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FDA Report Presents Case Studies on Clinical Trial Failures

The report was meant to highlight the challenges associated with drug development, and the importance of the multistage drug approval process put in place by the FDA.

FDA Report Presents Case Studies on Clinical Trial Failures

By: Sarah Hand, M.Sc.

Posted on: in News | Clinical Trial News

The US Food and Drug Administration (FDA) has released a report which presents case studies on 22 drugs in which Phase II clinical trial success did not translate to positive results in Phase III. The report was meant to highlight the challenges associated with drug development, and the importance of the multistage drug approval process put in place by the FDA.

“Roughly 9 in 10 drugs/biologics that are tested in humans are never submitted to FDA for approval,” said the authors of the FDA report. “Typically, a candidate drug is submitted to the FDA for marketing approval after phase III testing. In recent years, there has been growing interest in exploring alternatives to requiring phase III testing before product approval, such as relying on different types of data and unvalidated surrogate endpoints.”

While the agency fills an important role by ensuring that drug products on the market are safe and effective, some have criticized the agency for the length of time it takes for a new drug to be approved. Several candidates rumored to be on President Trump’s shortlist for FDA chief – including Jim O’Neill, Balaji Srinivasan and Joseph Gulfo – have expressed criticism of the FDA’s practices in the past.

Of the 22 case studies of drugs, vaccines and medical devices presented in the FDA’s report, 14 failed to meet efficacy endpoints in Phase III clinical trials. One drug – Pfizer’s cardiovascular disease drug, torcetrapib – failed due to an undesirable safety profile, while the remaining seven drugs had both unconfirmed safety and effectiveness in Phase III.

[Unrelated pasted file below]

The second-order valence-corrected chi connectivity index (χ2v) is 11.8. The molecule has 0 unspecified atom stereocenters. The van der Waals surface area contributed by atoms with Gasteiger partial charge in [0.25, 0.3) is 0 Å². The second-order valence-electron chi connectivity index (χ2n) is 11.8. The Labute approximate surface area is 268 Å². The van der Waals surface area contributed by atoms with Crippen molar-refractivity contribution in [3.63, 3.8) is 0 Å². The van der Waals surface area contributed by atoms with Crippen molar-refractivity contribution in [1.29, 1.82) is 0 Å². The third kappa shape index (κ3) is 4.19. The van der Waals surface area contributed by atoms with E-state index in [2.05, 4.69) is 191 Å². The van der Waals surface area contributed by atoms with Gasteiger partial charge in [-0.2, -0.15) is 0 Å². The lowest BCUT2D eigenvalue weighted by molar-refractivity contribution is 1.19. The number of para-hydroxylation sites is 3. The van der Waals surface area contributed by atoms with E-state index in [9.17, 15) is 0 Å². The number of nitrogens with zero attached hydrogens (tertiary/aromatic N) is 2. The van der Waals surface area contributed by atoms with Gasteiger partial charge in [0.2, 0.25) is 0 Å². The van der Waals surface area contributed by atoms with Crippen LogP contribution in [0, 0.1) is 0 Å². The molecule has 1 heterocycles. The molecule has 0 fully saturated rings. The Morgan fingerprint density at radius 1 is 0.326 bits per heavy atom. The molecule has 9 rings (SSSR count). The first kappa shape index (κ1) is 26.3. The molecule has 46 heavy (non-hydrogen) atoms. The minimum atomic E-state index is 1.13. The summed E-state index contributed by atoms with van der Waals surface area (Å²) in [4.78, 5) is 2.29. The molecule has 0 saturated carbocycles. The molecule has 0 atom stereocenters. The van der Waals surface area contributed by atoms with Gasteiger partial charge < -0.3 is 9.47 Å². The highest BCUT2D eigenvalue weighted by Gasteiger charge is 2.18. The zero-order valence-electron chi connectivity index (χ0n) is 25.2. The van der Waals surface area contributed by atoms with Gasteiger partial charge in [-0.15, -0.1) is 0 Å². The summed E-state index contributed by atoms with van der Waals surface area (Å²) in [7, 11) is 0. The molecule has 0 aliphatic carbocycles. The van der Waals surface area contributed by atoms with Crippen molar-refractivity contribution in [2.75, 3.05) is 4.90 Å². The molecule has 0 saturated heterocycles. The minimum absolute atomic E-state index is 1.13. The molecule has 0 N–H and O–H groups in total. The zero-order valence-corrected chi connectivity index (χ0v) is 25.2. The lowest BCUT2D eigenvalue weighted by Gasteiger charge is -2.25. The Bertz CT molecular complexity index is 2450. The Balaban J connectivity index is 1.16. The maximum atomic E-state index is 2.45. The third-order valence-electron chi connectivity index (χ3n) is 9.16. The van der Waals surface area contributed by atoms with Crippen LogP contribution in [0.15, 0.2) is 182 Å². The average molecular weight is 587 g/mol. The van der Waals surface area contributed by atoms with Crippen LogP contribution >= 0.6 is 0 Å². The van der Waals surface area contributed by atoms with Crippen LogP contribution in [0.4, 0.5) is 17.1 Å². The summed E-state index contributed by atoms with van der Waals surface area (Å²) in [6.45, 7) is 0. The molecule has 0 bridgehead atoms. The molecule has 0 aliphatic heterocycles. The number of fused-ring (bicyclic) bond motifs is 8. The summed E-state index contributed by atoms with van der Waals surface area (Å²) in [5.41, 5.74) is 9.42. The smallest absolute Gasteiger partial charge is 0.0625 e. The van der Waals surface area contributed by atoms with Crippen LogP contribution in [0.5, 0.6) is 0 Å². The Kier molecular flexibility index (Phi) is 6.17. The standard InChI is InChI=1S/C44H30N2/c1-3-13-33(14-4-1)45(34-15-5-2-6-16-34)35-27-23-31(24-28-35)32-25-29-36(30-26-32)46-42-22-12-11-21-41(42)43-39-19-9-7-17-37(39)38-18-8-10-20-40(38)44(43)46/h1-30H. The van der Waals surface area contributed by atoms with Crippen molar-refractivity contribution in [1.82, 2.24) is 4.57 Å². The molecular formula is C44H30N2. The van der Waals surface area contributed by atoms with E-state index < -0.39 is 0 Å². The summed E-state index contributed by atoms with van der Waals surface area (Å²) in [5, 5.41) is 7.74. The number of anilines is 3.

In the case of torcetrapib, Pfizer enrolled over 15,000 participants with a history of cardiovascular events and other risk factors into their Phase III clinical trial. Though the drug decreased cholesterol levels compared to the placebo, torcetrapib was also associated with a 25 percent increased risk of suffering a major adverse cardiovascular event.

After completion of Phase II trials for the drug, Pfizer executive Jeff Kindler said that torcetrapib could be “one of the most important developments in our generation.” This case study in particular highlights the importance of late-stage safety testing prior to approval.

“The 22 cases explored in this paper demonstrate that phase 2 results can inaccurately predict safety and/or effectiveness for medical products in a wide range of diseases and patient populations,” said the report. “As a result of the Phase III studies discussed in this paper, patients outside of clinical trials were not subjected to drugs that would not benefit them or to the risk of unnecessary serious toxicities, and did not suffer unnecessary financial expenditures.”


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